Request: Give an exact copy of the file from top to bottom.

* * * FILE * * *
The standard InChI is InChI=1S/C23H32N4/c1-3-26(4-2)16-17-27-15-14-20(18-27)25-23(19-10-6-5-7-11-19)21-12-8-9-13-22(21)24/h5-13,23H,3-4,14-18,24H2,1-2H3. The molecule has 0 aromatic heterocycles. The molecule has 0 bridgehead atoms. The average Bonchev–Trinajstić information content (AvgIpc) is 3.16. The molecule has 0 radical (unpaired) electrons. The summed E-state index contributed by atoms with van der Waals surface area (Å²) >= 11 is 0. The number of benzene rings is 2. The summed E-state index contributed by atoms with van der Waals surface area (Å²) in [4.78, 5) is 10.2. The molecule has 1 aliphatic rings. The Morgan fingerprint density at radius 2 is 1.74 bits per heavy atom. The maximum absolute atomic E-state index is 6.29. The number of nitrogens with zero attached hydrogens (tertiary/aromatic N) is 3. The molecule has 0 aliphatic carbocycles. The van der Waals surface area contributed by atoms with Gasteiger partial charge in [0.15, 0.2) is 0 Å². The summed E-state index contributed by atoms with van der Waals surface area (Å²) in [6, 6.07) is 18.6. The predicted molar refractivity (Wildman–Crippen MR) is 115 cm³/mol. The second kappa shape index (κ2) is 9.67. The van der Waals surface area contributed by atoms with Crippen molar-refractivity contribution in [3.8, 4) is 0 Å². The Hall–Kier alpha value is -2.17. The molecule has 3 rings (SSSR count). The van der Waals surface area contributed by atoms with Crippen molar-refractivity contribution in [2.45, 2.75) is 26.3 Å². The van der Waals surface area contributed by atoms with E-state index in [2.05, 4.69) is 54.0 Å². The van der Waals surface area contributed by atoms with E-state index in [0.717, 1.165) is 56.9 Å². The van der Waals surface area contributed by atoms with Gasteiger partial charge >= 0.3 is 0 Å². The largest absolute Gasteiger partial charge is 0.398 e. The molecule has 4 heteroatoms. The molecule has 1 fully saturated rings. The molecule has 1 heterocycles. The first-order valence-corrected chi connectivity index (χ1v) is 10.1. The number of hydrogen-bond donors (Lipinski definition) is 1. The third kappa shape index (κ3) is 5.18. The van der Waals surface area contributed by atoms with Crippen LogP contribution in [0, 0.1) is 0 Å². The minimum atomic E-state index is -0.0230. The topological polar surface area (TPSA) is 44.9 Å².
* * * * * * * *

The standard InChI is InChI=1S/C23H32N4/c1-3-26(4-2)16-17-27-15-14-20(18-27)25-23(19-10-6-5-7-11-19)21-12-8-9-13-22(21)24/h5-13,23H,3-4,14-18,24H2,1-2H3. The molecule has 0 aromatic heterocycles. The molecule has 0 bridgehead atoms. The average Bonchev–Trinajstić information content (AvgIpc) is 3.16. The molecule has 0 radical (unpaired) electrons. The summed E-state index contributed by atoms with van der Waals surface area (Å²) >= 11 is 0. The number of benzene rings is 2. The summed E-state index contributed by atoms with van der Waals surface area (Å²) in [4.78, 5) is 10.2. The molecule has 1 aliphatic rings. The Morgan fingerprint density at radius 2 is 1.74 bits per heavy atom. The maximum absolute atomic E-state index is 6.29. The number of nitrogens with zero attached hydrogens (tertiary/aromatic N) is 3. The molecule has 0 aliphatic carbocycles. The van der Waals surface area contributed by atoms with Gasteiger partial charge in [0.15, 0.2) is 0 Å². The summed E-state index contributed by atoms with van der Waals surface area (Å²) in [6, 6.07) is 18.6. The predicted molar refractivity (Wildman–Crippen MR) is 115 cm³/mol. The second kappa shape index (κ2) is 9.67. The van der Waals surface area contributed by atoms with Crippen molar-refractivity contribution in [3.8, 4) is 0 Å². The Hall–Kier alpha value is -2.17. The molecule has 3 rings (SSSR count). The van der Waals surface area contributed by atoms with Crippen molar-refractivity contribution in [2.45, 2.75) is 26.3 Å². The van der Waals surface area contributed by atoms with E-state index in [2.05, 4.69) is 54.0 Å². The van der Waals surface area contributed by atoms with E-state index in [0.717, 1.165) is 56.9 Å². The van der Waals surface area contributed by atoms with Gasteiger partial charge >= 0.3 is 0 Å². The largest absolute Gasteiger partial charge is 0.398 e. The molecule has 4 heteroatoms. The molecule has 1 fully saturated rings. The molecule has 1 heterocycles. The first-order valence-corrected chi connectivity index (χ1v) is 10.1. The number of hydrogen-bond donors (Lipinski definition) is 1. The third kappa shape index (κ3) is 5.18. The van der Waals surface area contributed by atoms with Crippen LogP contribution in [0, 0.1) is 0 Å². The minimum atomic E-state index is -0.0230. The topological polar surface area (TPSA) is 44.9 Å².